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All art is unstable. It's meaning is not necessarily that implied by the author, There is no authorative active voice. There are only multiple readings. David Bowie, 1995

Saturday, March 2, 2013

…of kings and crowns and ambitions colliding.

Shadows and Strongholds by Elizabeth Chadwick

The tale of Brunin and Hawise is set at the time of Henry II's battle for the English throne. Here are lords, mercenary and hereditary, gambling and winning yet losing to a master manipulator, Henry himself.
A story of times when marriages were bargaining chips, and women but pawns on the chess board of the grand game of ownership. Chadwick's sense of the medieval period is a dramatic and emotional backdrop to a story painted vibrantly with words such that the actions of all players ring powerfully true.
Land and inheritance is the crux around which the story swirls. This is a pageant, alive with strong, believable characters--Brunin who is misunderstood, judged and found wanting by many, and Hawise, who is gloriously wild and free, whose personality leaps from the page. Then there’s Marion who is damaged and brittle, and who deceives herself so badly. Even the vignette of Beckett is instantaneously vivid.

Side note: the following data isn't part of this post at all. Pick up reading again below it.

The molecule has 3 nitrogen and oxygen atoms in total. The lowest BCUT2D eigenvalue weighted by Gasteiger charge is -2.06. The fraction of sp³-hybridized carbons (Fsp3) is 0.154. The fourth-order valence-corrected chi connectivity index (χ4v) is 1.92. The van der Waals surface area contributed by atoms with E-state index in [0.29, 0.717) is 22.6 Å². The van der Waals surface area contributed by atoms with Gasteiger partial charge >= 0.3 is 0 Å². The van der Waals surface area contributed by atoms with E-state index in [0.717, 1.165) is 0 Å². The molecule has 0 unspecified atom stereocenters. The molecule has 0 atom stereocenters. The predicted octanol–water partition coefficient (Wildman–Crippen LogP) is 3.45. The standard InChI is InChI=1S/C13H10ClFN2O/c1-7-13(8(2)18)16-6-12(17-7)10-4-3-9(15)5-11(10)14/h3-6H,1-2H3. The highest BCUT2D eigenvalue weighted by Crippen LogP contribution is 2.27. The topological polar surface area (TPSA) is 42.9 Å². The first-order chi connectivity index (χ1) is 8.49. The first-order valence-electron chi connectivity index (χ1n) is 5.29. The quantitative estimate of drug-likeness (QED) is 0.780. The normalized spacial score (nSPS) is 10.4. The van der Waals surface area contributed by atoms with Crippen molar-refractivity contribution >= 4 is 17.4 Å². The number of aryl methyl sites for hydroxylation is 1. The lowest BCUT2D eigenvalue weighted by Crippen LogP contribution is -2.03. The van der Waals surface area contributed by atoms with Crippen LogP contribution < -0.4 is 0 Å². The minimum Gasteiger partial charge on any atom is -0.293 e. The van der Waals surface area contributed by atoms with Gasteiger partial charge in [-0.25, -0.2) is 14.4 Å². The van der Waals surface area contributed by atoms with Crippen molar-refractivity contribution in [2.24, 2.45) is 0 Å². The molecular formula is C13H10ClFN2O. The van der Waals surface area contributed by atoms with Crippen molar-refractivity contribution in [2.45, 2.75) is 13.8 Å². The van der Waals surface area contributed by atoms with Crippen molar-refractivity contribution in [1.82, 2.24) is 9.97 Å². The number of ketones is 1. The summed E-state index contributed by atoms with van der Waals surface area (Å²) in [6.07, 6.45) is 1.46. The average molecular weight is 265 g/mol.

Battles and personality confrontations make Shadows and Strongholds a palpable read of dark and dangerous times, lightened by love, and colorfully presented by a masterful pen. Bravo!
As a note, my perceptions of the historical political landscape at this time have been more informed by watching the series', She-Wolves: England's Early Queens with Dr. Helen Castor, and Monarchy with David Starkey.

A Netgalley ARC




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